Life is what it is in this moment.
For Ivanie Blondin, an hour ago she was the most recent world cup champion in the 3000 m speed skating mass start. Now she is the Canadian who did not make the final in the event. Ivanie was going for sprint points, and edge that might help her get through, and in that moment of risk, she fell down hard, taking her out of the race even though she tried so hard to catch up. Her “quest for gold” over in that instant.
She will “blame” herself. Imagine feeling blame for being 4th, 5th, & 6th at the Olympics.
And then there is the 4th place 50 km ski finish for the exceptional athlete, Alex Harvey.
As the parent of an elite athlete, I have seen this so many times. All athletes at this level work incredibly hard with almost no resources, and there are no guaranteed results. Both Alex and Ivanie were once cyclists with my son.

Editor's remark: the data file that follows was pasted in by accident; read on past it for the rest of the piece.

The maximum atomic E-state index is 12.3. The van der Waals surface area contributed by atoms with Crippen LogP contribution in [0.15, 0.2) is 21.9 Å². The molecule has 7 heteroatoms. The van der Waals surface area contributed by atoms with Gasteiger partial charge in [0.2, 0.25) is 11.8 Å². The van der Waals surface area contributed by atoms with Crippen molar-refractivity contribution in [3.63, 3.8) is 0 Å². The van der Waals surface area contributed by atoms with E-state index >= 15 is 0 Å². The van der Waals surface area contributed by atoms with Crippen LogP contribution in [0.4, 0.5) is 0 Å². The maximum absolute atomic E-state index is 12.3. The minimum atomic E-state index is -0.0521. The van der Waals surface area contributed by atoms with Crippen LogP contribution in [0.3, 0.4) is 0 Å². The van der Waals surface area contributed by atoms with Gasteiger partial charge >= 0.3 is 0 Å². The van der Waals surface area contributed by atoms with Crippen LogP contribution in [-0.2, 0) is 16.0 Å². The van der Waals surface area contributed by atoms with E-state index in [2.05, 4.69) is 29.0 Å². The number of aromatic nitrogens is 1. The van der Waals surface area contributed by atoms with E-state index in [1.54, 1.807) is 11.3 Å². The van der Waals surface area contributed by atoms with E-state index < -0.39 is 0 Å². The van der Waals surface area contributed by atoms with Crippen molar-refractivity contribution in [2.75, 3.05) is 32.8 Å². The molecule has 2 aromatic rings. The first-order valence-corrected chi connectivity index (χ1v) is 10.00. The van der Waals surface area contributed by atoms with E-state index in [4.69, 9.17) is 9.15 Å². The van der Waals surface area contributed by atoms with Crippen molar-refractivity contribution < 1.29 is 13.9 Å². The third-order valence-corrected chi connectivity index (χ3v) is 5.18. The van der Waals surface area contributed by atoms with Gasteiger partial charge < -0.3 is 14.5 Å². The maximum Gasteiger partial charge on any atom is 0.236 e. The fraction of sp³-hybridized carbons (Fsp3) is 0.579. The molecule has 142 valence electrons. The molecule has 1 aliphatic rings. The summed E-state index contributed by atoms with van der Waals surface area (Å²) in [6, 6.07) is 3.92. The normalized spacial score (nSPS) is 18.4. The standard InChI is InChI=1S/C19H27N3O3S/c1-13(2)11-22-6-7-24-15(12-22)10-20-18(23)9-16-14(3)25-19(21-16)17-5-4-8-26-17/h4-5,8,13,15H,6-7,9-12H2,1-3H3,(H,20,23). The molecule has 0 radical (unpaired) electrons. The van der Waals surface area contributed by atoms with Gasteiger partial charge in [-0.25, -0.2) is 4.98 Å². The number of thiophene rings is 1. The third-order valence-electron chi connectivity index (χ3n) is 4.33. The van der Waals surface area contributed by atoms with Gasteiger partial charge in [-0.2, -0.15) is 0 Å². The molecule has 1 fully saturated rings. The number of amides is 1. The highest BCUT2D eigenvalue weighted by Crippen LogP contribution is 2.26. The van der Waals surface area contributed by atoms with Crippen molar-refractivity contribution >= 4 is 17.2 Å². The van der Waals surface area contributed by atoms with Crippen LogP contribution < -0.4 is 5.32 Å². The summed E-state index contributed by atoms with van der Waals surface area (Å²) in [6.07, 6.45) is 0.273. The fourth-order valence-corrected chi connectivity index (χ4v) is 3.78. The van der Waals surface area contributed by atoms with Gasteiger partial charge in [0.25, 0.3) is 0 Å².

Athletes who win, inspire others with messages about working hard and achieving your dreams. But the failed dreams remain invisible to us. The media is not interested in the people who worked just as hard, believed just as much, yet didn’t get there, because of chance, politics, bad luck, or a myriad of other factors out of their control.
The cemetery is invisible to outsiders. (Dobelli 2013, p.1)
I am wondering, this morning, how we approach our messages to our children in these times of realized and failed dreams on the open world stage. My colleague and friend, Deidre, shared this with me yesterday.
As well, I just listened to this TED Talk by Susan David which is helping me work through this today.
Only dead people never get inconvenienced by their feelings. Don’t have dead peoples’ goals.
Rolf Dobelli, 2013: The Art of Thinking Clearly.